Wednesday, August 19, 2020

6 Steps to Become an Ordinary Postal Hero

Spinning Your Gold: Words That Open Hearts and Inspire Actions

The postal carrier’s bag is always heavy because it carries life itself: It carries all the sorrows and all the joys, all the worries and all the hopes! 
Mehmet Murat ildan, Turkish author and playwright 

Ensconced in the U.S. Constitution, the credible threat is real to this institution established in 1639. You’ve seen photos of mailboxes and mail trucks carted away; many mailboxes remain though several are locked up.

Feeling like a pinch now, millions already know the subtle impacts of delayed deliveries or letters and parcels still MIA (missing in action).

Left unchecked, this partisan move meant to harm the Postal Service's vitality and viability will forever cripple the welfare of all American citizens. Millions of once happy faces that you and I will never meet in person need the USPS.

We are all, at some time, dependent on the timely, consistent mail delivery for overseas and stateside voting not to mention the distribution of checks, medicines, food, and supplies. 

Many seniors or COVID-19 quarantined people don’t have computers or friends to deliver these essential items.

Saving the United States Postal System is not just a nostalgic act. 

It’s much more: It’s a heroic, life-saving action we must now take together!

It’s payback time. It's time to support our everyday, ordinary heroes who "Neither snow nor rain nor heat nor gloom of night stays these couriers from the swift completion of their appointed rounds."

Take these six simple steps to become an ordinary postal hero:

1. Say 'thank you' to your postal carrier. Let them know with a note or a face-to-face meeting that you’re concerned for their welfare and livelihood. Let them know how much you appreciate their service and what you’re doing to support them. Feeling generous? Leave a gift card in the thank you note. (Expect tears. My postal carrier cried when I did this weeks ago, and then wrote me a thank you note!)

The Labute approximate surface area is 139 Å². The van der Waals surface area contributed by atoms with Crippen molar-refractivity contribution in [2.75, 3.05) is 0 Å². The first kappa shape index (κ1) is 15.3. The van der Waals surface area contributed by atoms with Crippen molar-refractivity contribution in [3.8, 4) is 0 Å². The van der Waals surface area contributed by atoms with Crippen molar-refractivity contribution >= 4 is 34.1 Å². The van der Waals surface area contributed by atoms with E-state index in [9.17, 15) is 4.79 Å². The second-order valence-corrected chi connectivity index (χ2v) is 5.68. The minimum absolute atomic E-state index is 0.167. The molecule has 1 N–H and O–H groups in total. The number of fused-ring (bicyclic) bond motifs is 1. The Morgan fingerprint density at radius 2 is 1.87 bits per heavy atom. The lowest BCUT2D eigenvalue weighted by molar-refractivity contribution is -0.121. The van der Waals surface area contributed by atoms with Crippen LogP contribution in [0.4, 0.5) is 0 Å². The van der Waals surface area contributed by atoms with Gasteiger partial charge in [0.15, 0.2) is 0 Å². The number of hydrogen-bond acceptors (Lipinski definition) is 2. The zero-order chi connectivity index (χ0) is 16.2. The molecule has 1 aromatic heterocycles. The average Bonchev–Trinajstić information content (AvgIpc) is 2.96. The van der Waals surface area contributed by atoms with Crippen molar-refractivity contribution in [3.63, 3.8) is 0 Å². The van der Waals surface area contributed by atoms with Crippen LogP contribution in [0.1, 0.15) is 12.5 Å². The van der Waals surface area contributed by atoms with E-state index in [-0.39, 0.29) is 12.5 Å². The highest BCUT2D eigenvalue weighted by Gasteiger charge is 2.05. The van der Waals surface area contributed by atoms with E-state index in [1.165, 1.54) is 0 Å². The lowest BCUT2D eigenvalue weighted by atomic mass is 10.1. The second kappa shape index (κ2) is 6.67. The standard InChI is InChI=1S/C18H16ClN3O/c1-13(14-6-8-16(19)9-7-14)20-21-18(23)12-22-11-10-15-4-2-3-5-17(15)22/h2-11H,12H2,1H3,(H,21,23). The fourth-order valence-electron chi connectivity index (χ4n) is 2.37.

2. Buy stamps. Some of our nation’s birthing pains came with the 1774 revolt against the Stamp Act from our then-Mother County, the United Kingdom. Seems when it came to taxing the colonist’s daily ritual and luxury of sipping tea, that was too much. We know how the Boston Tea Party ended.

It seems ironic that we’d now buy stamps to help restore (and ensure) the freedom of sending and receiving mail. Did you know that much of the funding for the USPS comes from the purchase of these emblems of communication?

If you can’t order stamps online, you can ask your postal carrier to do this. Don’t use snail mail? Consider changing. Send letters and postcards to your representatives or clients, friends, and family. Buy online here.  

3. Become an armchair activist if you aren’t already. There’s a grassroots group that’s working to save the USPS. They share information about direct actions like signing petitions. You can find more information about their efforts and how to get involved. Get information at Save The Post Office. 

4. Call your members of Congress at (202) 224-3121 and put their numbers in your phone.
Demand they take these urgent steps to protect the USPS:
* Fully fund it; right now, it’s subject to partisan whims as a political weapon
* Pass legislation to further to prevent further (and future) sabotage
* Demand Postmaster Louis DeJoy to reverse the damage he’s already done.
* Investigate DeJoy’s conflict of interests; direct action is needed now! 
-Source: Robert Reich

5.Vote Early. If you do plan to vote by mail, voting early can help ensure that the USPS is not overwhelmed at the last minute. The website provides a clear summary of early-voting rules by state.

God bless and keep you all safe. Thank you for your service!

6. Pray. This can get you started:
“Quietly now, with a pure perception of wholeness, I pray for our United States Postal Service.

May the men and women of this institution feel valued and on purpose with their work, and may they have a sense of joy in fulfilling their calling. 

May each parcel of mail be delivered timely and with an air of great blessing, and may the awesome responsibility of this wonderful, connecting service be honored and upheld.

May individuals the world over feel connected one to each other.

And may I thrill with the notion that my bits of correspondence are finding their way into the hands of people who matter to me.

Thank you, God, forever.


– Rev. Scott,

Please, open your heart and take one inspired action today

What will you do 
to save your United States Postal System? 

Let me know in the comments and what you found helpful.


  1. The USPS has been a lifeline to everyone during this crisis, delivering much needed supplies and support. I live on the 3rd floor of a walk-up and my mail persons know I had hip surgery, so they brought up my packages and knocked on my door instead of leaving them under my mailbox which is in the lobby. That's dedication. I've already signed petitions and sent emails to my senators and representatives!

    1. Thanks for sharing yur positive story, Barb. Our postalcarriers shave also done many kind things for us over the years.


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